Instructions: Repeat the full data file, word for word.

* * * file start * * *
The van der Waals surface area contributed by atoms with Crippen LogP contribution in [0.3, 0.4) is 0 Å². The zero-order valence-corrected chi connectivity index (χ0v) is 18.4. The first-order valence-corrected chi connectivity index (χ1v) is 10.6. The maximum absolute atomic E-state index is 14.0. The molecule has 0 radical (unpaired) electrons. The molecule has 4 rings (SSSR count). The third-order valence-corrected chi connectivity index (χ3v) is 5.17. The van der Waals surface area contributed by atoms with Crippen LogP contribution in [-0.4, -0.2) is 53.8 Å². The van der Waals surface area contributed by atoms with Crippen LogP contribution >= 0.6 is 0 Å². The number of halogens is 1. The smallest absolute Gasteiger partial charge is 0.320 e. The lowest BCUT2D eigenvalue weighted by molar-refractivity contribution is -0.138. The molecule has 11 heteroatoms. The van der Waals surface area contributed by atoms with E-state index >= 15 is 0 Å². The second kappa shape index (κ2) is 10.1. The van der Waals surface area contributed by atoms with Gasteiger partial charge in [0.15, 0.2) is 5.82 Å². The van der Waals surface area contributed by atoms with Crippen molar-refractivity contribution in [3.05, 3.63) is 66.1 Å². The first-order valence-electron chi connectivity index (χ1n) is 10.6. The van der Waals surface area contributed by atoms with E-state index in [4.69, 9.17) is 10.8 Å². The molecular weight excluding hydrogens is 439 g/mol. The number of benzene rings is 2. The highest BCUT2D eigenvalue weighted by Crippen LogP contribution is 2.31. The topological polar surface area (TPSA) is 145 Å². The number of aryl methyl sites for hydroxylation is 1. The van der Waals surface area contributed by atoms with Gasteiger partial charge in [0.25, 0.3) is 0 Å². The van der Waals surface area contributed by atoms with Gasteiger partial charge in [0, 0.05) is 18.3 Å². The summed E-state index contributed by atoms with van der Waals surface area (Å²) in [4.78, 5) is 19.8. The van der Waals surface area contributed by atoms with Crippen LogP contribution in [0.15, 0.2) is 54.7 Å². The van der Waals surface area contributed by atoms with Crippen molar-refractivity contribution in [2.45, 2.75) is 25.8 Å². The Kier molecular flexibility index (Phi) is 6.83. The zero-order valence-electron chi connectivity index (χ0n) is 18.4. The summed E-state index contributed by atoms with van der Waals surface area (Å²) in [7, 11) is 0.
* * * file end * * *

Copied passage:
The van der Waals surface area contributed by atoms with Crippen LogP contribution in [0.3, 0.4) is 0 Å². The zero-order valence-corrected chi connectivity index (χ0v) is 18.4. The first-order valence-corrected chi connectivity index (χ1v) is 10.6. The maximum absolute atomic E-state index is 14.0. The molecule has 0 radical (unpaired) electrons. The molecule has 4 rings (SSSR count). The third-order valence-corrected chi connectivity index (χ3v) is 5.17. The van der Waals surface area contributed by atoms with Crippen LogP contribution in [-0.4, -0.2) is 53.8 Å². The van der Waals surface area contributed by atoms with Crippen LogP contribution >= 0.6 is 0 Å². The number of halogens is 1. The smallest absolute Gasteiger partial charge is 0.320 e. The lowest BCUT2D eigenvalue weighted by molar-refractivity contribution is -0.138. The molecule has 11 heteroatoms. The van der Waals surface area contributed by atoms with E-state index >= 15 is 0 Å². The second kappa shape index (κ2) is 10.1. The van der Waals surface area contributed by atoms with Gasteiger partial charge in [0.15, 0.2) is 5.82 Å². The van der Waals surface area contributed by atoms with Crippen molar-refractivity contribution in [3.05, 3.63) is 66.1 Å². The first-order valence-electron chi connectivity index (χ1n) is 10.6. The van der Waals surface area contributed by atoms with E-state index in [4.69, 9.17) is 10.8 Å². The molecular weight excluding hydrogens is 439 g/mol. The number of benzene rings is 2. The highest BCUT2D eigenvalue weighted by Crippen LogP contribution is 2.31. The topological polar surface area (TPSA) is 145 Å². The number of aryl methyl sites for hydroxylation is 1. The van der Waals surface area contributed by atoms with Gasteiger partial charge in [0.25, 0.3) is 0 Å². The van der Waals surface area contributed by atoms with Gasteiger partial charge in [0, 0.05) is 18.3 Å². The summed E-state index contributed by atoms with van der Waals surface area (Å²) in [4.78, 5) is 19.8. The van der Waals surface area contributed by atoms with Crippen LogP contribution in [0.15, 0.2) is 54.7 Å². The van der Waals surface area contributed by atoms with Crippen molar-refractivity contribution in [2.45, 2.75) is 25.8 Å². The Kier molecular flexibility index (Phi) is 6.83. The zero-order valence-electron chi connectivity index (χ0n) is 18.4. The summed E-state index contributed by atoms with van der Waals surface area (Å²) in [7, 11) is 0.